Speaker Insights – Jeremy Wyatt Professor of Robotics and Artificial Intelligence University of Birmingham Written by admin1975 on December 1, 2017

We recently caught up with our headline speaker Jeremy Wyatt Professor for AI & Robotics from the University Of Birmingham, Jeremy talks about his career researching AI & Robotics, what to consider when integrating AI & how brands can benefit from the technology.

You can hear Jeremy alongside a world-class line up of Digital leaders from BT, Instagram, Deezer, Met Office, Mobile Marketing Magazine, Pinterest + many more, don’t forget today is the last chance to bag yourself 2-4-1 tickets click this link to book – 241 Tickets

Jeremy Wyatt Speaker Interview Digital Enterprise Festival Birmingham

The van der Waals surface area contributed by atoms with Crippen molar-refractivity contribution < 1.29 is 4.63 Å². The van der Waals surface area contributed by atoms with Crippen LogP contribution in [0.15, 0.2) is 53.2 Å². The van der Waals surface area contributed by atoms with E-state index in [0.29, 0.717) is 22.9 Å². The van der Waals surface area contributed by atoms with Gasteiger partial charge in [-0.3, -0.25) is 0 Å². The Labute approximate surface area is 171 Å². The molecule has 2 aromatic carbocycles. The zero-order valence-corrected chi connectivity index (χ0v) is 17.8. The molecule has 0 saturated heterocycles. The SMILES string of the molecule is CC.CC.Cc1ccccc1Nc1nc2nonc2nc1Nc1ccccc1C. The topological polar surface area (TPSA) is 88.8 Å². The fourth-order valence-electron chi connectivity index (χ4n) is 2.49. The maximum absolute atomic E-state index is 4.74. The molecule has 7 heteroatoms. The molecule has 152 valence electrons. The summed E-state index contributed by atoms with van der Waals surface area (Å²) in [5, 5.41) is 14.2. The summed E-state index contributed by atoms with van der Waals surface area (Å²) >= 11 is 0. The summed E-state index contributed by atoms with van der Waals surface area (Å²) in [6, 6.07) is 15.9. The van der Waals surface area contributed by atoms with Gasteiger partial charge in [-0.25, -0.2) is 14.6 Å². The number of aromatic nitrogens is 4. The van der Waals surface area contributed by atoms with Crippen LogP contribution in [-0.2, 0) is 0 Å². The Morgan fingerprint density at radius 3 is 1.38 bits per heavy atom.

DEF – Welcome to our event Jeremy it is great to have you onboard, can you tell us about your career to date?

JW – Well, right now I’ve been working in robotics and artificial intelligence (AI) for 25 years. This means I’ve seen quite some changes in the field over time. In a previous life I was an arts graduate, then I moved into AI with an MSc at Sussex, then a PhD in machine learning at Edinburgh, followed by 20 years at Birmingham working on AI and robotics. My specialism is the combination of the two. I work on quite a number of different topics, including machine learning, machine vision, and probabilistic AI. My main expertise is in get robots to plan tasks in worlds that are new to them, and in robot manipulation. We tackle these using a combination of logic, probability theory, and machine learning. I’ve led a couple of large (20 person plus) research projects on these topics that led to two robots: Dora the explorer, and Boris. You can find videos of them on YouTube.